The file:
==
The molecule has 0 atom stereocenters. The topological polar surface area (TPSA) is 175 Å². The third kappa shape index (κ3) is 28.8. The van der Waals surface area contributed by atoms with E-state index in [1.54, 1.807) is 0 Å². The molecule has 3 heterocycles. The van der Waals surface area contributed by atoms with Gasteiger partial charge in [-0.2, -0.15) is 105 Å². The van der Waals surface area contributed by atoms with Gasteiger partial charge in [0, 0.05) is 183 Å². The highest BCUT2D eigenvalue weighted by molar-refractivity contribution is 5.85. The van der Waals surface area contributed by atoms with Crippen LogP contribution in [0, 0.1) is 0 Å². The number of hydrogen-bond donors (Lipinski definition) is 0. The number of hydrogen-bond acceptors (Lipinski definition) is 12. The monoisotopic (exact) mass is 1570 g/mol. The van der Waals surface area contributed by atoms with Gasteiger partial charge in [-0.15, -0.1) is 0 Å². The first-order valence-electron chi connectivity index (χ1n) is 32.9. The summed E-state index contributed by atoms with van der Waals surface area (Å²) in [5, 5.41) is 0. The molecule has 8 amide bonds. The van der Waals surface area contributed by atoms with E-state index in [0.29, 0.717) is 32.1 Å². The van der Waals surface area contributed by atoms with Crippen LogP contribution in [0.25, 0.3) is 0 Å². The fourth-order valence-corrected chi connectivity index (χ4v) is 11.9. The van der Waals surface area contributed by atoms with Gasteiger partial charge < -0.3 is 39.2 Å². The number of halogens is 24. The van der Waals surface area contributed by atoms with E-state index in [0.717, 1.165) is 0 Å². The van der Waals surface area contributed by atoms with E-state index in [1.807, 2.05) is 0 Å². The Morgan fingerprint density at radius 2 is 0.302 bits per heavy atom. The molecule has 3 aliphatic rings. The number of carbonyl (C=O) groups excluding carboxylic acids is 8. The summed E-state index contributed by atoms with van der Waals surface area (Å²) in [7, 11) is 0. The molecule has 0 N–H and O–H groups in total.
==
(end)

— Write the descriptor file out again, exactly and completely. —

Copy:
The molecule has 0 atom stereocenters. The topological polar surface area (TPSA) is 175 Å². The third kappa shape index (κ3) is 28.8. The van der Waals surface area contributed by atoms with E-state index in [1.54, 1.807) is 0 Å². The molecule has 3 heterocycles. The van der Waals surface area contributed by atoms with Gasteiger partial charge in [-0.2, -0.15) is 105 Å². The van der Waals surface area contributed by atoms with Gasteiger partial charge in [0, 0.05) is 183 Å². The highest BCUT2D eigenvalue weighted by molar-refractivity contribution is 5.85. The van der Waals surface area contributed by atoms with Crippen LogP contribution in [0, 0.1) is 0 Å². The number of hydrogen-bond donors (Lipinski definition) is 0. The number of hydrogen-bond acceptors (Lipinski definition) is 12. The monoisotopic (exact) mass is 1570 g/mol. The van der Waals surface area contributed by atoms with Gasteiger partial charge in [-0.15, -0.1) is 0 Å². The first-order valence-electron chi connectivity index (χ1n) is 32.9. The summed E-state index contributed by atoms with van der Waals surface area (Å²) in [5, 5.41) is 0. The molecule has 8 amide bonds. The van der Waals surface area contributed by atoms with E-state index in [0.29, 0.717) is 32.1 Å². The van der Waals surface area contributed by atoms with Crippen LogP contribution in [0.25, 0.3) is 0 Å². The fourth-order valence-corrected chi connectivity index (χ4v) is 11.9. The van der Waals surface area contributed by atoms with Gasteiger partial charge < -0.3 is 39.2 Å². The number of halogens is 24. The van der Waals surface area contributed by atoms with E-state index in [0.717, 1.165) is 0 Å². The van der Waals surface area contributed by atoms with E-state index in [1.807, 2.05) is 0 Å². The Morgan fingerprint density at radius 2 is 0.302 bits per heavy atom. The molecule has 3 aliphatic rings. The number of carbonyl (C=O) groups excluding carboxylic acids is 8. The summed E-state index contributed by atoms with van der Waals surface area (Å²) in [7, 11) is 0. The molecule has 0 N–H and O–H groups in total.